Chandan Roy Sanyal: 'I was fed up doing short-lived roles in Bollywood, Aashram was a game-changer'

Chandan Roy Sanyal: 'I was fed up doing short-lived roles in Bollywood, Aashram was a game-changer'

Chandan Roy Sanyal: 'I was fed up doing short-lived roles in Bollywood, Aashram was a game-changer'

Actor Chandan Roy Sanyal made his Bollywood entry with the 2006 film Rang De Basanti as Batukeshwar Dutt and went on doing small but remarkable roles in Hindi films including Kaminey, D-Day, and Nandita Das' directorial Manto. The actor, who has also received recognition for his performances in the 2012 Bengali drama film Aparajita Tumi along with doing English language films Midnight's Children, says that there was a time when he was very frustrated with the kind of roles Bollywood was offering to him.

The 42-year-old sat down with Firstpost for an interview on the sidelines of the announcement of the third season of the popular series 'Aashram' starring Bobby Deol in the lead role and directed by Prakash Jha. Titled Ek Badnaam… Aashram 3, it brings to light the hard-hitting narrative through a fictional story of megalomaniac Baba Nirala who continues to exploit women, indulge in the drug trade, and control the politics of the town.

Chandan, who essays the role of crooked Bhopa Swamy in the series, talks about how the MX Player show has changed his life as an actor and how acting is like spiritualism for him. He also remembers the time when he had to walk kilometres just to save Rs 10.

Excerpts from the interview:

How is Bhopa Swamy as a character different from your previous roles?

The kind of roles I did in the films was short-lived. I stopped doing films because I got so frustrated and fed up. My roles were like blink and miss kinds and that too after working so hard to prepare for that character but with OTT shows, I know that in a 9-hour plot, I have one hour to showcase my acting and show my complete graph. I am enjoying these experiences of working with veterans like Prakash Jha sir and I also get an opportunity to live and create the character for such a long time.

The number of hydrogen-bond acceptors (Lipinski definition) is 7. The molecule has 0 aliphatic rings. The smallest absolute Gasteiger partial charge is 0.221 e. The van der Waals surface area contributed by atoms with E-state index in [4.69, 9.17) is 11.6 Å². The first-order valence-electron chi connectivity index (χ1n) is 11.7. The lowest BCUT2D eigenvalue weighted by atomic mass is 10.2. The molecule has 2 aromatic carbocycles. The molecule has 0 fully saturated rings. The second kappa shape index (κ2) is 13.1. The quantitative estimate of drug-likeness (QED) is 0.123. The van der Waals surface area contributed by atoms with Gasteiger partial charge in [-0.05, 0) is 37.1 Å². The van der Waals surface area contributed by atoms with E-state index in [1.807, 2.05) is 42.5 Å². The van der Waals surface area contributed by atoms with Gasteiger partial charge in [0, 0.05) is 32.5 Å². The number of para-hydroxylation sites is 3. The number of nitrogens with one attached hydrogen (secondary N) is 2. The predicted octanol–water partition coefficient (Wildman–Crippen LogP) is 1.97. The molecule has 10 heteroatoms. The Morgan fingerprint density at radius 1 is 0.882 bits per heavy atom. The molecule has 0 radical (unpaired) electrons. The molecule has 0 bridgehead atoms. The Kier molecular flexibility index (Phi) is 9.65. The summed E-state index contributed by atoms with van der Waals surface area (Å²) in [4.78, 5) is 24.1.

With two seasons already a success, what‘s new that you are doing with Season 3?

I have more to offer as an actor, I have thought a lot more and have added other dimensions to the character with the help of Prakash sir. I read the script and congratulated him for imagining Bhopa so beautifully even in the third season. He is a very improvising director who listens to the actor’s suggestions as well.

Prakash Jha is also an actor so how much of that has helped you while performing?

That definitely helps when your director is an actor too because that way he knows our mindset and can assume what we are thinking. Sometimes actors have the habit of constantly complaining about different things, for example, my car has not yet arrived, why I was given economy class and others are coming in business one, why his room is bigger than mine, etc. So he understands all these mindsets.

How has the Aashram opened doors for you as an actor?

This project has opened up a lot for me. I am getting roles that I didn't get before. The directors are calling me for parts that they normally would not consider. It's purely on the power of being an actor. I am not a social media star or get spotted at the airport or for that matter, wearing Gucci or Armani. I am purely hidden behind my acting and even mediate with my acting. People are cashing up on that energy now and I think it will only grow from here.